Facing economic collapse and painful sanctions, the socialist government of Venezuelan President Nicolas Maduro has proposed giving majority shares and control of its oil industry to big international corporations, a move that would forsake decades of state monopoly.
Maduro’s representatives have held talks with Russia’s Rosneft PJSC, Repsol SA of Spain and Italy’s Eni SpA. The idea is to allow them to take over government-controlled oil properties and restructure some debt of state oil company Petroleos de Venezuela SA in exchange for assets.
The proposal, which could offer a boost to the country’s disintegrating oil industry, is in early stages and faces major obstacles. Venezuelan laws would have to be changed, there is disagreement over how to finance the operations, and Washington’s sanctions bar any US companies from doing business with the Maduro regime without a waiver. The sanctions have also discouraged non-US firms from investing in Venezuela.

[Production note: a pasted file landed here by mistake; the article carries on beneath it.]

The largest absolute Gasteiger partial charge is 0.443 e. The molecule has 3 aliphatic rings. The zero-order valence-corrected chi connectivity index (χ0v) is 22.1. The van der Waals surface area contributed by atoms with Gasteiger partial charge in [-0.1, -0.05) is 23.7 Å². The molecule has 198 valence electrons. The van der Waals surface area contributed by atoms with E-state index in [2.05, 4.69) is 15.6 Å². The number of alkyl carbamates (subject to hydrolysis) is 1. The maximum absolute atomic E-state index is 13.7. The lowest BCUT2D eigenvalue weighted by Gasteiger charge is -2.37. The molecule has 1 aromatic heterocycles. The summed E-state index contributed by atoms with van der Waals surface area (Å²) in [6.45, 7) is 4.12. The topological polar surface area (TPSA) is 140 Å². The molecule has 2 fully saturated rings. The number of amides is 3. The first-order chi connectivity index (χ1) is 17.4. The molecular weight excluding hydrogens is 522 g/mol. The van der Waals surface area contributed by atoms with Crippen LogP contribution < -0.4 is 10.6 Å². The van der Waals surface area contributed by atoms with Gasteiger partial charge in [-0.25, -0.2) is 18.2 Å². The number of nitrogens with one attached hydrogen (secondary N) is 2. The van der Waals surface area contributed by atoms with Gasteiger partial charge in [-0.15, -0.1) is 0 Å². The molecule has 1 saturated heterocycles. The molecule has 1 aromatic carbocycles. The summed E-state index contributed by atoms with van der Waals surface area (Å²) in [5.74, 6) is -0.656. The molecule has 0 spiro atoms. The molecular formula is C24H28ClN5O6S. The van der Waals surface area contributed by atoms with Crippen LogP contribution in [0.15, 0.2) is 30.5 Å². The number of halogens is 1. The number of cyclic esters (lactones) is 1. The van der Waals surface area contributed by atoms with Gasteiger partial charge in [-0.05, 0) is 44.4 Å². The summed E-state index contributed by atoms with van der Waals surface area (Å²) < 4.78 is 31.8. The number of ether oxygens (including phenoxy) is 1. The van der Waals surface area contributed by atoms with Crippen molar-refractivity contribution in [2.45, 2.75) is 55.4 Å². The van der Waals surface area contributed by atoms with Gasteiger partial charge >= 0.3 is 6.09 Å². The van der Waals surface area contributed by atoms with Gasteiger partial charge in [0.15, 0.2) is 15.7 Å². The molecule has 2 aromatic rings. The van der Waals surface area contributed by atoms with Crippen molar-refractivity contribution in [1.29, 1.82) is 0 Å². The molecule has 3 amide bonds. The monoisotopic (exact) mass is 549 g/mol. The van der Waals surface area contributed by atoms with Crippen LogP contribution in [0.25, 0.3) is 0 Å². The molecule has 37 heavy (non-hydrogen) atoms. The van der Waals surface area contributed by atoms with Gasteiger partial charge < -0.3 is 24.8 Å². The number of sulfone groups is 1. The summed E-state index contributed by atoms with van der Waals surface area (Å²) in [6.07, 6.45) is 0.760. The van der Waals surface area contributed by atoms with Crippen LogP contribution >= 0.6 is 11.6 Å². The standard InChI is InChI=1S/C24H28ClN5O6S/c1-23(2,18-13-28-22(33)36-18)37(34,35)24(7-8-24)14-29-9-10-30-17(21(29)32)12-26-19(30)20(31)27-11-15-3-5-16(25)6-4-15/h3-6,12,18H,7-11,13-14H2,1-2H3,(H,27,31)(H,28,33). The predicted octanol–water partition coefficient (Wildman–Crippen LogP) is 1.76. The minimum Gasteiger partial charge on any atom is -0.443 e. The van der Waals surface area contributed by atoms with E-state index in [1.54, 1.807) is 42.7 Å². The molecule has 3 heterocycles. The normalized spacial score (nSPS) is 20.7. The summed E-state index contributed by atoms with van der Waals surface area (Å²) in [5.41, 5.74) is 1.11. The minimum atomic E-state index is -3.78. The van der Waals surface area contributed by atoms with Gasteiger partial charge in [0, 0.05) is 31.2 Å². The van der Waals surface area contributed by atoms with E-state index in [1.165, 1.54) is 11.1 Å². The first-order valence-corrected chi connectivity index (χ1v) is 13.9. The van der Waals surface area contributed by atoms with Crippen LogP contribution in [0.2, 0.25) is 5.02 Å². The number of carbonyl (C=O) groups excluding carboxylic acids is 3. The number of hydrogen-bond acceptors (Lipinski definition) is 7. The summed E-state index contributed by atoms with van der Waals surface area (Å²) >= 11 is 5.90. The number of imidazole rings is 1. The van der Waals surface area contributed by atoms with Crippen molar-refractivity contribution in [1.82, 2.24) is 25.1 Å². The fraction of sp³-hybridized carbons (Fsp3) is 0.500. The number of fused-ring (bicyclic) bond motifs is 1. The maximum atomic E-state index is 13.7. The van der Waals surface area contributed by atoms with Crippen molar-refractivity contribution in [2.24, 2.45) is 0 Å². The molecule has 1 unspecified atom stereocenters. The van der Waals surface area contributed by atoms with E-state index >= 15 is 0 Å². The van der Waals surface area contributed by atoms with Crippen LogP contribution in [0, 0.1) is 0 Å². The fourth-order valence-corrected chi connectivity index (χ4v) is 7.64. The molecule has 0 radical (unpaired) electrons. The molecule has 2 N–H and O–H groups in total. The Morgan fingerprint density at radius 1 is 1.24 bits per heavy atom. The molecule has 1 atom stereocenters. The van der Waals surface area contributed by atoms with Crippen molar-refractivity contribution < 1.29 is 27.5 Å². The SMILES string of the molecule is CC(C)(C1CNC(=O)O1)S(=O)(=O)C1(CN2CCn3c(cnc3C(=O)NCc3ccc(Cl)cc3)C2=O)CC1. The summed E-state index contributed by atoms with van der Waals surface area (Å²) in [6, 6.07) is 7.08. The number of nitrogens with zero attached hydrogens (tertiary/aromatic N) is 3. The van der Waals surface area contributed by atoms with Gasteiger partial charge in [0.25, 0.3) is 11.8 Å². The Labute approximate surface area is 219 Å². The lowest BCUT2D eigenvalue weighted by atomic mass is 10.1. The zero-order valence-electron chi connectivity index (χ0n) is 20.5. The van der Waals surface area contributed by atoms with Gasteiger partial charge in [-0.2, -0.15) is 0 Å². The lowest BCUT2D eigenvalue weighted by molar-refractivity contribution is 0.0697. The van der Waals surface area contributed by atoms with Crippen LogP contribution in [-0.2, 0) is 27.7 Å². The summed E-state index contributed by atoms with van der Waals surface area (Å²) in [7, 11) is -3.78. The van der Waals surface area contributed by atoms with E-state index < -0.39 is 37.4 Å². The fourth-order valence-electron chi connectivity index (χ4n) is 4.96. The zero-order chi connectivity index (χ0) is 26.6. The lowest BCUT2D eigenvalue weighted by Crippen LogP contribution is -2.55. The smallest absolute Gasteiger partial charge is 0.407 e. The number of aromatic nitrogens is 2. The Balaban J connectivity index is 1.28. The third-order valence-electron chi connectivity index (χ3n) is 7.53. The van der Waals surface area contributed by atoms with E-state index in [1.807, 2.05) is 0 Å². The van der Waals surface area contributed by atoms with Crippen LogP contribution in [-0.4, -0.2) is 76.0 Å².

Once an admired state-dominated company producing 3.5 million barrels per day, PDVSA is pumping at a record-low of 700,000, despite sitting on the world’s largest known reserves. Its finances are in tatters: The central bank’s hard-currency reserves have plunged to the lowest in three decades while the government’s cash holdings total less than $1 billion.
For the US Treasury to change its policy would almost certainly require sign-off from opposition leader Juan Guaido, who is backed by Washington over Maduro and is the leader of the National Assembly, where laws are passed.
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